Kay Kay Menon is one of the finest actors we have today. In a career spanning over two decades, Menon has delivered one brilliant performance after the other, even in movies that did not match his caliber as an actor.
Here's a look at some of his most memorable roles:
1. Hazaaron Khwaishein Aisi
Long before Netwon, it was Hazaaron Khwaishein Aisi that took on the idealism vs. pragmatism debate, but with a far harsher result than Newton. Kay Kay Menon starred as Siddharth Tyabji, a student turned activist, whose idea of leading a revolution fails in the face of a reality that is not just unkind, but also unforgiving. Menon was flawless in his portrayal of a young man whose idealism is replaced by guilt as his friend and lover pay the cost of his beliefs.
2. Black Friday
The film that went on to win international acclaim, Black Friday courted controversies before fame in India. But once it finally reached the masses, the film left the audience thoroughly impressed, even if it made them decidedly uncomfortable, and even speechless. It is actually impossible to highlight just a single actor from the film. But, in just the fifth film of his career, Menon proved that he belonged to the league of actors who could steal the spotlight even in an ensemble cast.
Sarkar was the film that won Menon his first Filmfare Nomination, though, in my humble opinion, it was long overdue. Nevertheless, Menon served creepiness and villainy on a platter, as Vishnu Nagare. On the face of it, he was the usual 'bad guy', fighting for greater power. But Menon imbued the character with a mix of slyness and crumbling humanity, that made him a striking figure, even when sharing screen space with an actor like Amitabh Bachchan.
4. Life in a... Metro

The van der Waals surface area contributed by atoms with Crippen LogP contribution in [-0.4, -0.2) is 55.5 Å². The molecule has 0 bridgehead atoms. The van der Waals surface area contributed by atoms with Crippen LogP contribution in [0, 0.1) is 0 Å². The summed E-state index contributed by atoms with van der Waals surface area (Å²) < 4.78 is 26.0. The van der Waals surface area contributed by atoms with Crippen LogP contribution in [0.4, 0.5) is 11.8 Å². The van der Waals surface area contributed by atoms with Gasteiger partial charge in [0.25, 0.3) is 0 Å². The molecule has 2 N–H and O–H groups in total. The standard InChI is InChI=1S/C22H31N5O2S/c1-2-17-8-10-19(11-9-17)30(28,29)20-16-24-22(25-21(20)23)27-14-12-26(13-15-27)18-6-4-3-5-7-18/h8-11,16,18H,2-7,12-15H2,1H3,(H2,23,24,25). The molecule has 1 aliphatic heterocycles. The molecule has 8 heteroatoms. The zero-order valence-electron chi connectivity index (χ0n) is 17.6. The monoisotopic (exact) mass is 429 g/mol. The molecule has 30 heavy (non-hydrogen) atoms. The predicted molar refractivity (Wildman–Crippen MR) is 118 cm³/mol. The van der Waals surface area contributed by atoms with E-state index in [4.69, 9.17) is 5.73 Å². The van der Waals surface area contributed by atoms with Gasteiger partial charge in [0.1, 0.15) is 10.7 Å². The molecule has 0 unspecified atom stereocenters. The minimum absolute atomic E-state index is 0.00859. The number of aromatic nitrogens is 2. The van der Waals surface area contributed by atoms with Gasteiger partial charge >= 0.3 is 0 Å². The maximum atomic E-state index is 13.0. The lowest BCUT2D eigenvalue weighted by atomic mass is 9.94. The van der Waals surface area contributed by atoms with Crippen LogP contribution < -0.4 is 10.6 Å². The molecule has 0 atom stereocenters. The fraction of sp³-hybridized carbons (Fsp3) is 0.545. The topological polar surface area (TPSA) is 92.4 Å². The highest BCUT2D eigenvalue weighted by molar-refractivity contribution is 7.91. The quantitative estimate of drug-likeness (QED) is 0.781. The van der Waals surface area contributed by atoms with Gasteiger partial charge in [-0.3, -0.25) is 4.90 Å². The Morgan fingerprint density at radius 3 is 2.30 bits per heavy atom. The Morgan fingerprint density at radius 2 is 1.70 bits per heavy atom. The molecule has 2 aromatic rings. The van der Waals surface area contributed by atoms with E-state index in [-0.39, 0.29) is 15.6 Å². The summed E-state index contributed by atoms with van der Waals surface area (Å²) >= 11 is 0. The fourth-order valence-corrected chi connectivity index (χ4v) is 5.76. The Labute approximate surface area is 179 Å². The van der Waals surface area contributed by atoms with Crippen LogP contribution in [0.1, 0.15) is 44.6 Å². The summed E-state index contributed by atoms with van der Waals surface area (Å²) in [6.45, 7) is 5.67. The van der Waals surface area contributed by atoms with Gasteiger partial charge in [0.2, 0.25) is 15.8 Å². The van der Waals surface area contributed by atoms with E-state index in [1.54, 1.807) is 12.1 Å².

In the Hindi film industry, it is easy to differentiate between heroes - at least, the writers and directors attempt to mould them differently. But villains are often crafted as copies. And yet, Menon ensured that he became the unpredictable villain of Bollywood, with his brilliant but novel performances. This is why, his act as a creepy male chauvinist, cheating on his wife in Life in a Metro is nothing like his performance in Sarkar, though infidelity, arrogance, and rage were common traits to both characters.
Shaurya is an underrated gem that may have faltered on the storyline, but more than made up for it in stellar performances by both, Rahul Bose, and Kay Kay Menon. Menon, as the prejudiced officer, represented a figure often missing from movies on the Indian army - a flawed officer. Menon did complete justice to the role, exposing a faction of society that is insidious in its ability to cause harm.
Violent and chaotic, Gulaal made for powerful storytelling indeed. But Anurag Kashyap's stellar directions skills were ably supported by a phenomenal star cast, with Kay Kay Menon's Dukey Banna being the cherry on the cake. In an industry riddled with heroes spouting monologues at the drop of a hat, Menon's fiery outbursts and emotionally rousing speeches still left you impressed.
Menon deserves a special award for never repeating a performance, despite playing the antagonist in multiple movies, Haider being the latest. While it was not easy distracting someone from Shahid's emphatic performance and Tabu's ethereal charm, Menon managed to do so with his flawless portrayal of Haider's uncle, Khurram Meer.
8. The Ghazi Attack
Menon is brilliant as Captain Ran Vijay Singh, a role that's completely different from his role as an army officer in Shaurya. Though he played a captain who followed instincts over rules, Menon lent gravitas to his performance, separating it from the crop of over-eager macho heroes Bollywood panders as protagonists.
9. Special OPS
After playing the villain, and the supporting character, in multiple films, Menon finally starred as the lead of the espionage thriller Special OPS, on Disney+Hotstar. A notable entry in the list of Bollywood's spy thrillers, the show emerged with critics hailing Menon's performance, and rightfully so. As an elite Indian spy carrying out 'miscellaneous operations', Menon nailed the crafty mix of mystery and patriotism, that made him appear intriguing without being preachy.
To be perfectly honest, I found the second adaptation by Srijit Mukherjee far too unnerving, almost creepy, to actually enjoy it. But, what I can't deny is the joy of watching Menon nail yet another complex character with apparent ease. In Bahrupiya, Menon expertly showcased what a false sense of power can do to a man who has spent years battling insecurities. From the subtle shift in his expressions to the discreet gestures that he employs, Menon was phenomenal as Idrashish.
What a range!